If you haven't read this masterpiece yet, I suggest you do so PDQ. But before you read it don't let anyone tell you how it ends. If they persist, RUN!!! Discover this fine book for yourself.
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8 of 9 people found the following review helpful
5.0 out of 5 stars A Horror Classic-a Shocking Ending, September 12, 2005
This review is from: Falling Angel (Dead Letter Mystery) (Mass Market Paperback)
Like some of the other reviewers, I tracked this book down after I had seen Angel Heart. Angel Heart was such a thrilling, frightening movie (I'm not easily scared, either) that I had to read the book. The book was even better than the movie, which is saying a lot because I believe the movie was top-rate as well.

I won't give away the absolutely shocking ending to the story because I hope that potential readers will enjoy the surprise as much as I did. However, I will say that if you loved the movie you will not be disappointed by the book. The book's gripping plot is the same as the movie's, however, as might be expected, there is more character development in the book.

Namely, and most importantly, the character Epiphany Proudfoot, played in the movie by Lisa Bonet (better known as Denise Huxtable, and after growing up watching her play that role it was strange to see her in such a drastically different one) is far more interesting in the book. In both versions she is a beautiful teenage girl of mixed ancestry, but in the book she is brilliant, kind, funny, and surprisingly wise for her years. Her book character is more emotionally present and has more invested in her relationship with the main character, Harry Angel.

She has been educated in Latin and religion at a Catholic School and helps Private Detective Harry to unravel the mystery of the missing person he is looking for.

In the movie, however, her dialogue is somewhat vapid and we don't care that much about her character. Also, they gave her a child of uncertain parentage in the film, which I found an odd decision, especially since the author of the book worked on the screenplay. I understand of course that there is less time to establish character in screenplays, but there was enough time to make the Lisa Bonet character more interesting. She is an intelligent actress and would have been good at conveying the sophisticated Epiphany.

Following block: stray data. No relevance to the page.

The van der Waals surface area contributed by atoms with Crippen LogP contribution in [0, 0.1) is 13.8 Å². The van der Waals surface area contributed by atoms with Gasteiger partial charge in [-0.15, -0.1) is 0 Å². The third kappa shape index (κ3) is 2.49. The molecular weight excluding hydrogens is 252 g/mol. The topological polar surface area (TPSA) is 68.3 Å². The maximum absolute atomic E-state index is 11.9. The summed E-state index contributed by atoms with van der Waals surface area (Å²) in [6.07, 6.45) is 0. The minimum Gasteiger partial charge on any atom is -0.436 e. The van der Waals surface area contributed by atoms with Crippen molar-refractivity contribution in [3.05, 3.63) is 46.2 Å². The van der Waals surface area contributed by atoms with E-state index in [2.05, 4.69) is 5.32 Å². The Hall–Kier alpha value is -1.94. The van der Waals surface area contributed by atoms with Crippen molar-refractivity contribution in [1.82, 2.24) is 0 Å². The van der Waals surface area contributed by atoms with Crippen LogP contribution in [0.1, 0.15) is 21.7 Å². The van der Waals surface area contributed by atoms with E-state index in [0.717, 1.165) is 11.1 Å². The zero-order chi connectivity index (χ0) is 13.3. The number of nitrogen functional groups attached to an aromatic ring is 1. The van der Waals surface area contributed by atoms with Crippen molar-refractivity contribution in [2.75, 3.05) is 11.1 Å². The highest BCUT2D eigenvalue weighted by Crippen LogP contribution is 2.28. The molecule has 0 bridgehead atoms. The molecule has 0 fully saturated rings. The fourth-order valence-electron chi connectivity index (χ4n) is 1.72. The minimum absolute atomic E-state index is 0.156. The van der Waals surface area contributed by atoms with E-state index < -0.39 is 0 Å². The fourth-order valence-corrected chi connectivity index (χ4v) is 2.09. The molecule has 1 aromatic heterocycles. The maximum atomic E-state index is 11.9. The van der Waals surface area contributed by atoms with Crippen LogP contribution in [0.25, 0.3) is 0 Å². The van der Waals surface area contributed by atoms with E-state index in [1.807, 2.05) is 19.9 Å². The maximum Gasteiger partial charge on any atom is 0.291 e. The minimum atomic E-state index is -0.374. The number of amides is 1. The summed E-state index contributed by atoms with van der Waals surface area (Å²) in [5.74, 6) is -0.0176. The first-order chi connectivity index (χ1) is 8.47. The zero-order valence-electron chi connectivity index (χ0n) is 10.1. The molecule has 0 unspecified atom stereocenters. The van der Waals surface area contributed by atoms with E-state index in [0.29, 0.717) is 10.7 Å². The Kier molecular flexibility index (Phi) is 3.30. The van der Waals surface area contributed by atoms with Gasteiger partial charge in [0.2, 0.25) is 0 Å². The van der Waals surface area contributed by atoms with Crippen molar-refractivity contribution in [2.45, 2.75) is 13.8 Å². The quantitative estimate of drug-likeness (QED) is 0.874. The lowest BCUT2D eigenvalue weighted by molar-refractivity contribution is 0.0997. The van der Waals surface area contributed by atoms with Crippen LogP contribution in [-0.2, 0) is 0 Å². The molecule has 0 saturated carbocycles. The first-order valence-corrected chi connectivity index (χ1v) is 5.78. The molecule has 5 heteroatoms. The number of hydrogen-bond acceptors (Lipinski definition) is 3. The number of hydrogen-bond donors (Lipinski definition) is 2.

For some reason, the film decided to make Epiphany a native of New Orleans. Presumably this was to have the aura of both Louisiana and Harlem, NY in the 1950s. The effect was cool, but I wish something else had brought Harry to Louisiana, because Epiphany seemed so New York in the book. No one even goes to Louisiana in the book. Everything happens in New York.

Another thing about the book was that the character Cypher, played very well by De Niro in the film, was more developed, if that's the right word, in the book. He said more revealing things. I wonder if I would have guessed his nature earlier if I'd read the book first?

Definitely pick up this fascinating read-truly a chilling book and perfectly written horror tale!
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4 of 4 people found the following review helpful
5.0 out of 5 stars One of the best ever written, February 23, 2014
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I can't say this novel was an unexpected pleasure. I saw the movie made from it, Angelheart, and loved it. I've also seen the book highly recommended by people whose opinions I respect. I waited years for it to come back into circulation and onto the kindle. Among the things I can say about it is that I was not disappointed.

The movie had a couple of scenes of breath-taking psychological horror. The book is touched by similar genius. It reads like a diabolical jigsaw puzzle assembled piece by piece with increasing dread until the last piece is snapped into place to reveal a shining leer of pure terror.